# Abbe number

## Material dispersion property / From Wikipedia, the free encyclopedia

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In optics and lens design, the **Abbe number**, also known as the **V-number** or **constringence** of a transparent material, is an approximate measure of the material's dispersion (change of refractive index versus wavelength), with high values of *V* indicating low dispersion. It is named after Ernst Abbe (1840–1905), the German physicist who defined it. The term V-number should not be confused with the normalized frequency in fibers.

The Abbe number,[1] $V_{\mathsf {d}}\ ,$ of a material is defined as

- $V_{\mathsf {d}}\equiv {\frac {n_{\mathsf {d}}-1}{\ n_{\mathsf {F}}-n_{\mathsf {C}}\ }}\ ,$

where $\ n_{\mathsf {C}}\ ,$ $\ n_{\mathsf {d}}\ ,$ and $\ n_{\mathsf {F}}\$ are the refractive indices of the material at the wavelengths of the Fraunhofer's C, d, and F spectral lines (656.3 nm, 587.56 nm, and 486.1 nm respectively). This formulation only applies to the human vision. Outside this range requires the use of different spectral lines. For non-visible spectral lines the term "V-number" is more commonly used. The more general formulation defined as,

- $V\equiv {\frac {n_{\mathsf {center}}-1}{n_{\mathsf {short}}-n_{\mathsf {long}}}},$

where $\ n_{\mathsf {short}}\ ,$ $\ n_{\mathsf {center}}\ ,$ and $\ n_{\mathsf {long}}\ ,$ are the refractive indices of the material at three different wavelengths. The shortest wavelength's index is $\ n_{\mathsf {short}}\ ,$ and the longest's is $\ n_{\mathsf {long}}~.$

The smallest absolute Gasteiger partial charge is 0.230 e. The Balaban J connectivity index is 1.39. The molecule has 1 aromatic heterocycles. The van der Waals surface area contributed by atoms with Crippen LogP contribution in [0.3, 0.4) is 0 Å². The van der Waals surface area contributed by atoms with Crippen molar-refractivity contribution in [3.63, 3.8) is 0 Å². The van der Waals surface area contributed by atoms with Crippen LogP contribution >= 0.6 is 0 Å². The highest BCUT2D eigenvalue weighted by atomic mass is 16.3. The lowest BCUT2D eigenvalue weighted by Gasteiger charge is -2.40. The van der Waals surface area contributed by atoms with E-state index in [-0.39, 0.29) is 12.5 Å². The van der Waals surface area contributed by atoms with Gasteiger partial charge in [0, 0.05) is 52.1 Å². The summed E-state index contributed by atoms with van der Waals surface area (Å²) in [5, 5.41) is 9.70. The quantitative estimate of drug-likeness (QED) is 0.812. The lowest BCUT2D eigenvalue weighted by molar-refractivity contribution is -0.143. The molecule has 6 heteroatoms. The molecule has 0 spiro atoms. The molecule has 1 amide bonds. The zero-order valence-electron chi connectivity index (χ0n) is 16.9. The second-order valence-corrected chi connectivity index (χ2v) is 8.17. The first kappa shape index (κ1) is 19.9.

Abbe numbers are used to classify glass and other optical materials in terms of their chromaticity. For example, the higher dispersion flint glasses have relatively small Abbe numbers $\ V<55\$ whereas the lower dispersion crown glasses have larger Abbe numbers. Values of $\ V_{\mathsf {d}}\$ range from below 25 for very dense flint glasses, around 34 for polycarbonate plastics, up to 65 for common crown glasses, and 75 to 85 for some fluorite and phosphate crown glasses.

Abbe numbers are used in the design of achromatic lenses, as their *reciprocal* is proportional to dispersion (slope of refractive index versus wavelength) in the wavelength region where the human eye is most sensitive (see graph). For different wavelength regions, or for higher precision in characterizing a system's chromaticity (such as in the design of apochromats), the full dispersion relation (refractive index as a function of wavelength) is used.

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